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MMD > Archives > December 1997 > 1997.12.27 > 15Prev  Next

Band Organ Pipes
By Matthew Caulfield

Band organs have their own personalities.  Of course Ruths sound
different from Bruders, and Bruders different from Gaviolis, and
Gaviolis different from Wurlitzers.  But even within a make and model,
there are distinct differences between one organ and another of the
same model.

I have heard all but two of the Wurlitzer 165's; they all sound similar
but never exactly the same.  How much of that is due to building
acoustics and how much to the organ itself is hard to say.  Steve
Lanick always made his Wurlitzer-replica pipes out of well-seasoned old
barn wood, saying that organ pipes made out of new lumber were never
going to sound like those in an organ made back in the early days, when
lumber was seasoned more carefully.

Over time I have received tape cassettes from Ray Siou -- as I am
sure many others who ordered rolls from Ray have -- containing music
recorded from various roll-playing organs, including Ray's own "church
pipe" organ.  One of them is someone's Marr & Colton theater organ
playing 165 and APP rolls.  The organ has a piano connected to it, and
when it belts out a march such as E.T. Paull's "The Triumphant Banner,"
it makes a very mighty sound.  Not exactly like a band organ, but
extremely satisfactory, rich, and rousing.

The sounds on those various tapes tells me that you can make a pretty
good "band organ" from a carefully chosen set of pipe organ pipes,
particularly if you stick to wood ones.  But I think you'd have to
know a little about the character of a given organ rank and how its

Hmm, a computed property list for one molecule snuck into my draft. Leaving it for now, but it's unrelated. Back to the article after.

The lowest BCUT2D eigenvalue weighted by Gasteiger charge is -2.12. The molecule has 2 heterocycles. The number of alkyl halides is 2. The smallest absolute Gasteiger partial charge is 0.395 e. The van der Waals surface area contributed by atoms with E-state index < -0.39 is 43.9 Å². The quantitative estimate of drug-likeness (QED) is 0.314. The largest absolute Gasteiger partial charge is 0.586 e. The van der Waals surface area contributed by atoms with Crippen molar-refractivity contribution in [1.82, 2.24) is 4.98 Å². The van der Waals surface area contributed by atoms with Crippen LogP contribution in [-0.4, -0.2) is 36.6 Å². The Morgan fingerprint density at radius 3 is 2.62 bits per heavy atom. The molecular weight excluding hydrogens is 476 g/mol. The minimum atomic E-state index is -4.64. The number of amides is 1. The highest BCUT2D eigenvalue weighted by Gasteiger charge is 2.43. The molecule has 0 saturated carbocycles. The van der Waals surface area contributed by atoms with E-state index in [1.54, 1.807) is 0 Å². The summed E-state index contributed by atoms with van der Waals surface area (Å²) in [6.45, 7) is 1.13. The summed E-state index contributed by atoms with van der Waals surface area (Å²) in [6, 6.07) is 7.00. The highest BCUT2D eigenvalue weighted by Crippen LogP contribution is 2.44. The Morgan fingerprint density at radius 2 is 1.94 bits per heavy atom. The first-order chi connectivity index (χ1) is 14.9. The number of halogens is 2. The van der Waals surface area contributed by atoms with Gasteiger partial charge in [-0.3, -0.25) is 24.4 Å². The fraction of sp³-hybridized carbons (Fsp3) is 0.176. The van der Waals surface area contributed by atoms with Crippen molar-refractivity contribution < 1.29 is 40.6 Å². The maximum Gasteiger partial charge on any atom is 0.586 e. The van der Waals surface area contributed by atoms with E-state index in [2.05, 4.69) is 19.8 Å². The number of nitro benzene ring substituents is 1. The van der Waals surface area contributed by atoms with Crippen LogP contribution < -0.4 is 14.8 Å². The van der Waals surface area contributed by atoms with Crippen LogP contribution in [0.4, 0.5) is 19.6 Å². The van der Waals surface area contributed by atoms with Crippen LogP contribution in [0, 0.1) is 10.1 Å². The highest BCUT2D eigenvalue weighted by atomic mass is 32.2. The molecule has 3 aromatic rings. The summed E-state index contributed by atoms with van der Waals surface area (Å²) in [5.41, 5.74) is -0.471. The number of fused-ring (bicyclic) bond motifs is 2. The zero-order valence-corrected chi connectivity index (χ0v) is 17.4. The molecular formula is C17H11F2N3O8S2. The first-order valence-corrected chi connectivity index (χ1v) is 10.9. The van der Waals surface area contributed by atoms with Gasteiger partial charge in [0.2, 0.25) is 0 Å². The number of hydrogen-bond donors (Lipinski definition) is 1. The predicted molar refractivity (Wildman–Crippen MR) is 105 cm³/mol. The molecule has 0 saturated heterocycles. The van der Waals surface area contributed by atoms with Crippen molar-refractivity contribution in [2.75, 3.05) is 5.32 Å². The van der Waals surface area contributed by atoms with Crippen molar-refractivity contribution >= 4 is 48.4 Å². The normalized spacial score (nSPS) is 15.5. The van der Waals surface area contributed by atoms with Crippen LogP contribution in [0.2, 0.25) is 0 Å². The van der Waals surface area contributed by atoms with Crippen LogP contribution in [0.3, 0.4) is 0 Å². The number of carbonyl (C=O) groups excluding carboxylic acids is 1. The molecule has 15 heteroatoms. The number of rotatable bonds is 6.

character blends with that of the ranks it is paired with in order to
come up with a selection of ranks that produces the overall sound that
you want, whether or not that sound is imitative of any other organ or
of real orchestral instruments.

The only violin pipes I've heard on a mechanical musical instrument
that I could say sound anything like a real violin are those on Harvey
Roehl's little North Tonawanda Musical Instrument Works' Model L coin
piano.  But as Robert Linnstaedt says to Mark Elbasani, such a fragile
sound on a band organ probably wouldn't work.

The new organ at Rye Playland, replacing their 165-roll-playing
Gavioli, was made by Gavin McDonough out of ranks taken from old
church or theater organs, including at least one metal (zinc?) rank.

Stinson organs are made entirely out of new lumber, which may partly
account for their distinctly Stinson sound.

The new Seabreeze replica Wurlitzer 165, made by Johnny Verbeeck,
was very closely patterned after an original 165 -- Johnny took
measurements from Bob Gilson's 165 -- and most people don't notice
any difference in sound from the real 165 that it replaces.  Yet, it
is slightly different: a tad louder, less mellow, and some one-step/
two-step rolls sound (to me at least) harsher than they did on the old
organ or on the Glen Echo 165.  Again, since the M-G-R building is new
(built with newly seasoned lumber too), building acoustics may figure
in here.

Matthew Caulfield

 [ Would lower pipe pressure help it sound mellower?  -- Robbie

(Message sent Sat 27 Dec 1997, 20:52:41 GMT, from time zone GMT-0800.)

Key Words in Subject:  Band, Organ, Pipes

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